See Pina Bausch’s The Rite of Spring performed by a Pan-African company on the beach in Toubab Dialaw, Senegal
The Rite of Spring is perhaps German dancer and choreographer Pina Bausch’s most seminal work. An adaption of Russian composer Igor Stravinsky’s 1913 musical-choreographic work of the same name, Bausch’s “harrowing” dance, first debuted in 1975, caused a stir in the dance world. Performed on stage covered with a layer of earth, the production left the cast “sweat-streaked, filthy and audibly panting” according to The Guardian’s Luke Jenning.
This spring, a re-staging of this ballet was set to tour the world, the result of an international co-production between Sadler’s Wells (UK), Pina Bausch Foundation (Germany), and École des Sables (Senegal). But then of course, the coronavirus pandemic hit, closing venues across the UK and the globe. However, just as the world went into lockdown, the Pan-African company – which comprises dancers from 14 African countries – decided to do one last rehearsal, on the beach near their base at École des Sables in Toubab Dialaw, Senegal.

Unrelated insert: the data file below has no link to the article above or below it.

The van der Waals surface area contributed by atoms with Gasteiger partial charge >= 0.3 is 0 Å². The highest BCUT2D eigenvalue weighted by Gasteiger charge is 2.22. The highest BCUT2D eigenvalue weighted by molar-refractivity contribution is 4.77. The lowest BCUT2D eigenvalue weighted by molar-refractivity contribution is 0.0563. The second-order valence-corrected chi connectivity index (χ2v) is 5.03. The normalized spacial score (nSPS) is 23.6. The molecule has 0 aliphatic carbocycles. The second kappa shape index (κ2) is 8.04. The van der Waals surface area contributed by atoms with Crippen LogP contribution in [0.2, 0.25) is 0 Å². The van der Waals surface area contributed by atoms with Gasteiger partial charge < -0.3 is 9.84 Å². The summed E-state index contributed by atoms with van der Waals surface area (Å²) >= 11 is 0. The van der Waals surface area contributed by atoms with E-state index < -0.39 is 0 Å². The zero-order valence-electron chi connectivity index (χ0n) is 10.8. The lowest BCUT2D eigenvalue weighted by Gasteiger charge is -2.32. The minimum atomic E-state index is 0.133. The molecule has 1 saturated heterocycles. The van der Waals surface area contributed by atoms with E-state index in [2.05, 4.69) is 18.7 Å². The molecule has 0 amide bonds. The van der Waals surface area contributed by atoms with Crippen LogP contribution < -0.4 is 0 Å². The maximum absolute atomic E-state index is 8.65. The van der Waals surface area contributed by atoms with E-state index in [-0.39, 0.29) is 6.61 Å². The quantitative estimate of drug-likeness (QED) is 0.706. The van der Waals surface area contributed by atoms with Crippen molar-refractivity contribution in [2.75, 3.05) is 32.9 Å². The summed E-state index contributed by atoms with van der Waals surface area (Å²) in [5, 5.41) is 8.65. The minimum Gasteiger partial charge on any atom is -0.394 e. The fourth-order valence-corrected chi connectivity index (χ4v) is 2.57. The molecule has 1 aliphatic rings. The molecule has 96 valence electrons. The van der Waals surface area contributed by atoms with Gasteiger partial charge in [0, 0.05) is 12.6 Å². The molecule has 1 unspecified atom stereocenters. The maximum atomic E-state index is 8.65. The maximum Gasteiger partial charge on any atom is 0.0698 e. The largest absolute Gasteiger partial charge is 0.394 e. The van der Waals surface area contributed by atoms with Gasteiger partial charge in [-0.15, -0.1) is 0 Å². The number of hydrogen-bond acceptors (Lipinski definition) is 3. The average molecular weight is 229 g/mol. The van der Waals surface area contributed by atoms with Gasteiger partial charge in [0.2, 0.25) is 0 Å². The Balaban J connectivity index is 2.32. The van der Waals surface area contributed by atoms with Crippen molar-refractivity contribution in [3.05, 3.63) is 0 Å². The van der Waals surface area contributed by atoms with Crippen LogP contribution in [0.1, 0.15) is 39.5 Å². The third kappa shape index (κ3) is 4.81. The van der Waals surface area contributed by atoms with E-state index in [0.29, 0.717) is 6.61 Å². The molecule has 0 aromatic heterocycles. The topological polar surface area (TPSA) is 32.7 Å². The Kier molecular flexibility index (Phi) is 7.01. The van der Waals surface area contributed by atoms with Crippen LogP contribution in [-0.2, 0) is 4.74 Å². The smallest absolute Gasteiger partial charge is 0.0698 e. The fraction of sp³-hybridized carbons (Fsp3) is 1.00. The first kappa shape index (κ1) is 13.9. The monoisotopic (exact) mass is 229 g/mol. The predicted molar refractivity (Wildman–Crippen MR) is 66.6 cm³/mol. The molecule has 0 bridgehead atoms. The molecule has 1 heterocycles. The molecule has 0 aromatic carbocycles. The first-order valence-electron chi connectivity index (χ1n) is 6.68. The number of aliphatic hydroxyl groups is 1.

Exchanging earth for sand, this rehearsal was captured by Florian Heinzen-Ziob, whose resulting film, entitled Dancing at Dusk, is now available to watch via Sadler’s Wells’ Digital Stage for a mere £5. Capturing the company’s incredible performance, the film represents a rare opportunity to see one of the greatest works in the history of dance, from the comfort of your home.
“We are so delighted to be able to bring this unique film to audiences across the world,” says Alistair Spalding, artistic director and chief executive of Sadler’s Wells. “Coronavirus has had a profound impact everywhere, and for us, has sadly resulted in the postponement of much of our work, including The Rite of Spring / common ground[s]. Despite this, the company seized the opportunity to capture this powerful, one-of-a-kind moment, which feels very much in harmony with the spirit of Pina Bausch. Perhaps now more than ever, this type of international collaboration is how Sadler’s Wells responds best to the difficult times we are in, bringing our artists and audiences together once again.”
Watch Dancing at Dusk here.